Council homes across Leeds that are being used for offices and other non-residential purposes have cost the authority over £1.2m in lost rent.
And now with the city facing an urgent need for more social and affordable housing, council officers are carrying out a review to see if some of the properties can be brought back into residential use.
There are 49 flats or houses currently being used either as offices, meeting rooms, storage, communal rooms or as a base for community facilities.
Council records show some of the properties have not been used as homes for over ten years.
A report to the councils housing and regeneration scrutiny board said all 49 properties had been checked to establish the rent the council charged for similar properties in the area.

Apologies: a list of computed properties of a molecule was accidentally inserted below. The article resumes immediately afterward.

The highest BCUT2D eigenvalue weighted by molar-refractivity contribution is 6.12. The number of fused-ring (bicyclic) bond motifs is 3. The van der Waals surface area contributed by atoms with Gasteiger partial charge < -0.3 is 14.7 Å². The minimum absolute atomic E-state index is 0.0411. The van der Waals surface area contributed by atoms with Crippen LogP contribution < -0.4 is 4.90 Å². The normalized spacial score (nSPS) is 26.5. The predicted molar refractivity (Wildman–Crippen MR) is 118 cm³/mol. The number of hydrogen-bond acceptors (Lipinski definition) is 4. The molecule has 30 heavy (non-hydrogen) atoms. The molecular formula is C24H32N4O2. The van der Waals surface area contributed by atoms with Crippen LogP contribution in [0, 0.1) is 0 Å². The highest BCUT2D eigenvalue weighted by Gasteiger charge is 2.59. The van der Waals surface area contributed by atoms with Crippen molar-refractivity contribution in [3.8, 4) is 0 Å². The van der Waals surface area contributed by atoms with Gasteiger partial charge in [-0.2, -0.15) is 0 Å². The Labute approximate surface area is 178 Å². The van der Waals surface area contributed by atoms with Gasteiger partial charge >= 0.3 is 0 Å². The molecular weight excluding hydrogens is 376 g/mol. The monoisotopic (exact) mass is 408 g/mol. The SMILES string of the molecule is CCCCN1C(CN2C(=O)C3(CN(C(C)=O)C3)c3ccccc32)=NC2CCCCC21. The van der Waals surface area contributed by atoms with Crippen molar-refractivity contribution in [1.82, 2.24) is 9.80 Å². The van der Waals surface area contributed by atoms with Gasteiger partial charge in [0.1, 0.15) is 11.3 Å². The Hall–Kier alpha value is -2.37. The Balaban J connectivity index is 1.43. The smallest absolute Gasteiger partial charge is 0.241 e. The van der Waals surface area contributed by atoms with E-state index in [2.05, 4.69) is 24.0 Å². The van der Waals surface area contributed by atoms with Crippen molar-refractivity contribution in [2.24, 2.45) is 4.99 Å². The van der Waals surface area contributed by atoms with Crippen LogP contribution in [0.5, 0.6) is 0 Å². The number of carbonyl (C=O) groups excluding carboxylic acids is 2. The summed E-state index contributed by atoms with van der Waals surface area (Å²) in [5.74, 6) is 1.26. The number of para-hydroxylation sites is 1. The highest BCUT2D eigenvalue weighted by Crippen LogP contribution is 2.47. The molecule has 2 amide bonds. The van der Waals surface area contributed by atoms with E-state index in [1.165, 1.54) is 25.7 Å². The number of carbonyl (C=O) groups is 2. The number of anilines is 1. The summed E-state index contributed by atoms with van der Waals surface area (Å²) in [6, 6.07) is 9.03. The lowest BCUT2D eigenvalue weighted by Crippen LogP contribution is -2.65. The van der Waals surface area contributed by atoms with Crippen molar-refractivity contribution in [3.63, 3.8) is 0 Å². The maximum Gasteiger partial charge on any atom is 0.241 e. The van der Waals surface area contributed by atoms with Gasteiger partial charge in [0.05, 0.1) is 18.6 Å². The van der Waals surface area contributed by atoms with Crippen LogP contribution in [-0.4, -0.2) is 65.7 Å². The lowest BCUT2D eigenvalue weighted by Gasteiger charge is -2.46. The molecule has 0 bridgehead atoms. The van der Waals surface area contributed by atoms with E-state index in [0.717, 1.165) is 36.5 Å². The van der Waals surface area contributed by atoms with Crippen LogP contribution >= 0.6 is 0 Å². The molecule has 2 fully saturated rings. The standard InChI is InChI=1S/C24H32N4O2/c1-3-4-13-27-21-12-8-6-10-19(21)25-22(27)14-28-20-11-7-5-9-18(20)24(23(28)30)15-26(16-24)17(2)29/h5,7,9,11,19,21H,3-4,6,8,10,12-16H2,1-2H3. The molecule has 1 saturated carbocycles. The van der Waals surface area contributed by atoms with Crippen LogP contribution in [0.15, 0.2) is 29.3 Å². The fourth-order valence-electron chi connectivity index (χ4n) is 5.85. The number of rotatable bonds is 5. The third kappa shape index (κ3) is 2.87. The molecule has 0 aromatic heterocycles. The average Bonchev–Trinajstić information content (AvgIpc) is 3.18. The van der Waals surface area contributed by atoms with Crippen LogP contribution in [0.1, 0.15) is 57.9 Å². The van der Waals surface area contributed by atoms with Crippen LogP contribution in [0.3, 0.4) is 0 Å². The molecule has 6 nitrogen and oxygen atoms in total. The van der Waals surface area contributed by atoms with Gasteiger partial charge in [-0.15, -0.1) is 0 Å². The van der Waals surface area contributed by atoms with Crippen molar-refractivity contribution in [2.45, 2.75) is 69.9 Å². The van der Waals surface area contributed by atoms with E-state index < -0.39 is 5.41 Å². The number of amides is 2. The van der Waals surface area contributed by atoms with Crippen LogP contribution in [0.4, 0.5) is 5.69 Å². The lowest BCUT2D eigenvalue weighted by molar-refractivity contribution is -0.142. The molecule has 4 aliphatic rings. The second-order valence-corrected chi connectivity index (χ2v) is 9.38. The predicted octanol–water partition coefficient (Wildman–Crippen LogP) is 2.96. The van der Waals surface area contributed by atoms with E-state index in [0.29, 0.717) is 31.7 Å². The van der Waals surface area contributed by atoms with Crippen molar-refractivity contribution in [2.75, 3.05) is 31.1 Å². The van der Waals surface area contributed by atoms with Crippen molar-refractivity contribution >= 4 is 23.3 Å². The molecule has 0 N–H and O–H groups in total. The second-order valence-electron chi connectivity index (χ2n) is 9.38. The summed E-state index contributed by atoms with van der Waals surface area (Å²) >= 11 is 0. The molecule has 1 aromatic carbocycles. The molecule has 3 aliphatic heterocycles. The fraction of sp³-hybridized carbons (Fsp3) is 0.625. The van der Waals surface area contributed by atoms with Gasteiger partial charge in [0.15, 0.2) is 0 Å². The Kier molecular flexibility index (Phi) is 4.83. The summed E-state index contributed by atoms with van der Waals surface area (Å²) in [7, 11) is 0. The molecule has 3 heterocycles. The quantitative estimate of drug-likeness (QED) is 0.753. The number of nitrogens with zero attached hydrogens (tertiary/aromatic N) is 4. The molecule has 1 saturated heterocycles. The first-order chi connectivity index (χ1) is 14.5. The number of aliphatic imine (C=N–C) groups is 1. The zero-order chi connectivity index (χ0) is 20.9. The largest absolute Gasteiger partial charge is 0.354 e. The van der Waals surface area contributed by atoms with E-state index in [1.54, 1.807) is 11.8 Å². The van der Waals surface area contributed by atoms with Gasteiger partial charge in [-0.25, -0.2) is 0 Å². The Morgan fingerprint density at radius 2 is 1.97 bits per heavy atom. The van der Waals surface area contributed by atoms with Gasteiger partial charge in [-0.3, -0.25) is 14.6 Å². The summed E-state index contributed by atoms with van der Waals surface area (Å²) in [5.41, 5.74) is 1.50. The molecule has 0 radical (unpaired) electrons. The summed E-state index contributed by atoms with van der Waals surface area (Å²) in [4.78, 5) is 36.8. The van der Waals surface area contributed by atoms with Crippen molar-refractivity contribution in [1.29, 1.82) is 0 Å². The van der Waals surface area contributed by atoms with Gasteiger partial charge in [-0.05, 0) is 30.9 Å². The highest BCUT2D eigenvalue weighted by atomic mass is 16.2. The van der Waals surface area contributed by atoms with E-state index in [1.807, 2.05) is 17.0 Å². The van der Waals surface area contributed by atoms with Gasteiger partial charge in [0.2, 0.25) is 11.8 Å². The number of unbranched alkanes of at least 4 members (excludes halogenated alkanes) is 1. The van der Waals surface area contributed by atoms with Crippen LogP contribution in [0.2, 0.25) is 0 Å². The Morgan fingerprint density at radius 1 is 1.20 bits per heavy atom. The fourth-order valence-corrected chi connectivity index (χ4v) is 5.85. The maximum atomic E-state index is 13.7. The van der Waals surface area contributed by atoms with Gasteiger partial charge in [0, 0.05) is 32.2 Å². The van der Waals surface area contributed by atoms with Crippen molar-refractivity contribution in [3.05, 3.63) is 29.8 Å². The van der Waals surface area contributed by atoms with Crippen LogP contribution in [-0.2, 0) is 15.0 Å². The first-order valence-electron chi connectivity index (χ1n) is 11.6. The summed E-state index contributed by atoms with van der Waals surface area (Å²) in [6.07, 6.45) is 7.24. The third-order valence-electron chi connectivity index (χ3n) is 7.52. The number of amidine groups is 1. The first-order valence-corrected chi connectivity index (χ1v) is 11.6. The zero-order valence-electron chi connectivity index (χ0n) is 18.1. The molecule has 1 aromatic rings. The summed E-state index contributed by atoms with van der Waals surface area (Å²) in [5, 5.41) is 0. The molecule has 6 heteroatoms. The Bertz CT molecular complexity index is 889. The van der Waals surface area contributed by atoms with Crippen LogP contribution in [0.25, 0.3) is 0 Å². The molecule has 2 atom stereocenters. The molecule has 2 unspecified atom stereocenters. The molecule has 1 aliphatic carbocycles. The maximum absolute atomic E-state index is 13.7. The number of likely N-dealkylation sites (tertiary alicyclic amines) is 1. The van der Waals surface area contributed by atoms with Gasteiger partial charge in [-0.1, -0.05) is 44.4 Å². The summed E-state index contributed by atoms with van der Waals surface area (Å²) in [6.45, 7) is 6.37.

It said: “The estimated rent foregone on the 49 properties is £1,243,472.
“This equates to an annual rent loss figure of approximately £131,575.”
While some of the properties are formally leased by community groups and are seen as an asset to their neighbourhood, councillors are keen that any properties under-used are brought back into residential use.
Coun John Procter, scrutiny board chairman, said: “This issue arose because some councillors were aware of homes in their wards not being used for residential purposes.
“They are being used for all sorts of uses and it is right that a review is done.
“Officers point out that the 49 properties are only a very small percentage of the council’s total housing stock.
“While that may be so, housing is needed and if some of them can be used again as homes then people needing somewhere to live would benefit.
“Officers are going to do some more work and then report back to the board.”
The report said officers from the council’s asset and development team would work with housing officials to assess the current use of the properties.
It added that groups using the facilities would be fully consulted.